I was an expert on planetary astronomy when I was young. It wasn’t that I was a scientific prodigy, it’s just no one knew much about the solar system back then. I read every book in the library about astronomy. It didn’t take long. They all provided me the same information: a planet was about so big; it rotated on its axis in about so many hours or days and went around the sun in so many months or years. And that was that. As far as I could tell, four pictures had been taken of the outer planets: one of Uranus, one of Neptune and two of Pluto. The Pluto pictures were taken a few days apart so you could see the movement of a very unassuming dot against a static background of stars.
We had sent spacecraft to Mars and Venus by then, but the Mariner spacecraft had taken only a handful of pictures at Mars and the ones that flew to Venus didn’t even have cameras. It was the 1970’s that brought the planets to life. Every year, it seemed NASA was journeying where no spacecraft had been before. I saw a sunrise from Jupiter, courtesy of Pioneer 10. That was kind of underwhelming; it was a gray blob on the black and white TV set in the den. Later on I saw Viking 1’s pictures of the surface of Mars on our color set. The sky was supposed to be blue (according to the books), but it turned out to be pink.
The old astronomy books were so confident. Of course Mercury was locked with one side permanently facing the sun and the other draped in the darkest night. Everyone knew there was plant life on Mars. It was obvious Venus was covered in an ocean of seltzer water… or petroleum… or a desert. But the planetary scientists in the late seventies didn’t seem to know as much as their counterparts who wrote the books in the fifties. But they were okay with that, even happy about it. I remember watching the news when the Voyagers passed by Jupiter, then Saturn. The scientists shook their heads and smiled in mute wonderment as they showed off some new, totally unexplained phenomenon sent back from space like kids opening up their gifts on Christmas morning.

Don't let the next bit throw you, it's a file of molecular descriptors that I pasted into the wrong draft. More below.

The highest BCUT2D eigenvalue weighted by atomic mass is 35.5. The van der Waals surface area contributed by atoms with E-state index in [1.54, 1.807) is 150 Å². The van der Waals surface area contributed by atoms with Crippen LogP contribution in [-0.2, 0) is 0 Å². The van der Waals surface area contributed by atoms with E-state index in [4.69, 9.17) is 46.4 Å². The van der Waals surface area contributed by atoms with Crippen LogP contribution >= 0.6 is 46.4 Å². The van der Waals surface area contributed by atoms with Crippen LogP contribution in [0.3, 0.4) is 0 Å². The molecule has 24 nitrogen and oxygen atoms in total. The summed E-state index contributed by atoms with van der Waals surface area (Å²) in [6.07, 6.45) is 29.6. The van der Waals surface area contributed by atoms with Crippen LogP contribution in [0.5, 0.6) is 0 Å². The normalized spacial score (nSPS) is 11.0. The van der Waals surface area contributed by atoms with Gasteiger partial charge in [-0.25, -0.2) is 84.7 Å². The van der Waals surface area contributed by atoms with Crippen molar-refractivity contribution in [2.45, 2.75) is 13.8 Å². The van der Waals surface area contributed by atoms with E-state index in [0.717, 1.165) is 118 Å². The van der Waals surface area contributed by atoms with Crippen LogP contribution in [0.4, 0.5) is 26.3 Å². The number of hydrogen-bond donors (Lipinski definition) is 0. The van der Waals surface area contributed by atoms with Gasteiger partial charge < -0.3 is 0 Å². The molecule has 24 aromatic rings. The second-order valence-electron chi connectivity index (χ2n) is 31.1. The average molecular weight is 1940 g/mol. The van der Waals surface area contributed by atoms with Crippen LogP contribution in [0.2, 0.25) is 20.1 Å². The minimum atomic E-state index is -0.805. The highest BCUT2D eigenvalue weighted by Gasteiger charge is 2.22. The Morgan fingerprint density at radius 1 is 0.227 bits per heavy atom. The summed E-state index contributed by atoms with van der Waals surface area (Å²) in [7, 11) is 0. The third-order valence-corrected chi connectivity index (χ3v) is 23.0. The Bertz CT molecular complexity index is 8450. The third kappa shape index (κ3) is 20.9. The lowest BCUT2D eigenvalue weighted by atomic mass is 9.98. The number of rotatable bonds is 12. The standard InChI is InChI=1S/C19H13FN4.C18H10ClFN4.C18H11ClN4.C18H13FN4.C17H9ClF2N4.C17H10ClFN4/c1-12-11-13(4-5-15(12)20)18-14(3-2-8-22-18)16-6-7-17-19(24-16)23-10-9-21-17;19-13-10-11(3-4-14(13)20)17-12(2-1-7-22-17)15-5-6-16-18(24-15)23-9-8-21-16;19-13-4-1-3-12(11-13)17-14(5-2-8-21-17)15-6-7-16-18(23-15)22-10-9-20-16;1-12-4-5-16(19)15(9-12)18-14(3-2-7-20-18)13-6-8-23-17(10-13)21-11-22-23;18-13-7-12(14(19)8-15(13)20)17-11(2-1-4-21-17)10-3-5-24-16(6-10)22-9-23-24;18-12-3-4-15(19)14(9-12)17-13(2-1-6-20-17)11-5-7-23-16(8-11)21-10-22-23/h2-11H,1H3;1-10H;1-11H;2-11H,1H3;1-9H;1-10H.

While the astonishing discoveries in solar system science have declined since then, there are still plenty of mysteries. The first close up pictures of Pluto won’t show up until Daniel can drive a car. Even such well-traveled planets as Mars have fresh surprises. Scientists still throw up their hands when trying to explain some of the data; it’s a tradition on the NASA channel. However, many of the spacecraft also store their data on the Internet these days and interested laymen such as myself can feel just as wonderfully ignorant in face of the latest wonders displayed on my monitor. And over the past twenty years, more than three hundred planets have been discovered outside the solar system. Until the Hubble Space Telescope took a picture of one, almost nothing else was known about them except they were about so big and took about so long to go around their parent stars. Sound familiar?